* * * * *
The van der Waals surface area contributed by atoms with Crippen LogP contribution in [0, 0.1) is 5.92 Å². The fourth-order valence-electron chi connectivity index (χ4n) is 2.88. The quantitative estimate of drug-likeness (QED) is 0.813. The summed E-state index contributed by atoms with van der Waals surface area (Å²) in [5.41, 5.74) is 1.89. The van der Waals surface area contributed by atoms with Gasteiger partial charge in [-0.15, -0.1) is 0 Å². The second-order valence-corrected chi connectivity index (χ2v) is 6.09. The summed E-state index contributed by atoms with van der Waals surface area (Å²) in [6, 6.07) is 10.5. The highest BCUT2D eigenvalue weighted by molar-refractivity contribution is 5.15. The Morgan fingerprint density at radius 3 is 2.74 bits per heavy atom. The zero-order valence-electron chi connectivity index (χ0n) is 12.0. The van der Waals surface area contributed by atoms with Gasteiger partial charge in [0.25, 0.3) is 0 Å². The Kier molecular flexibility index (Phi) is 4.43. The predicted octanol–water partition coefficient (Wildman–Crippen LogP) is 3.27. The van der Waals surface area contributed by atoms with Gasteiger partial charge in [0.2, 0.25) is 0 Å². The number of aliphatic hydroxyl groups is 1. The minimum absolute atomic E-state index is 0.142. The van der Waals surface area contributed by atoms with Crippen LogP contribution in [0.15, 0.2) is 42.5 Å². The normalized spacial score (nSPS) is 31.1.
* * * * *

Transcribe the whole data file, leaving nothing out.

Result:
The van der Waals surface area contributed by atoms with Crippen LogP contribution in [0, 0.1) is 5.92 Å². The fourth-order valence-electron chi connectivity index (χ4n) is 2.88. The quantitative estimate of drug-likeness (QED) is 0.813. The summed E-state index contributed by atoms with van der Waals surface area (Å²) in [5.41, 5.74) is 1.89. The van der Waals surface area contributed by atoms with Gasteiger partial charge in [-0.15, -0.1) is 0 Å². The second-order valence-corrected chi connectivity index (χ2v) is 6.09. The summed E-state index contributed by atoms with van der Waals surface area (Å²) in [6, 6.07) is 10.5. The highest BCUT2D eigenvalue weighted by molar-refractivity contribution is 5.15. The Morgan fingerprint density at radius 3 is 2.74 bits per heavy atom. The zero-order valence-electron chi connectivity index (χ0n) is 12.0. The van der Waals surface area contributed by atoms with Gasteiger partial charge in [0.25, 0.3) is 0 Å². The Kier molecular flexibility index (Phi) is 4.43. The predicted octanol–water partition coefficient (Wildman–Crippen LogP) is 3.27. The van der Waals surface area contributed by atoms with Gasteiger partial charge in [0.2, 0.25) is 0 Å². The number of aliphatic hydroxyl groups is 1. The minimum absolute atomic E-state index is 0.142. The van der Waals surface area contributed by atoms with Crippen LogP contribution in [0.15, 0.2) is 42.5 Å². The normalized spacial score (nSPS) is 31.1.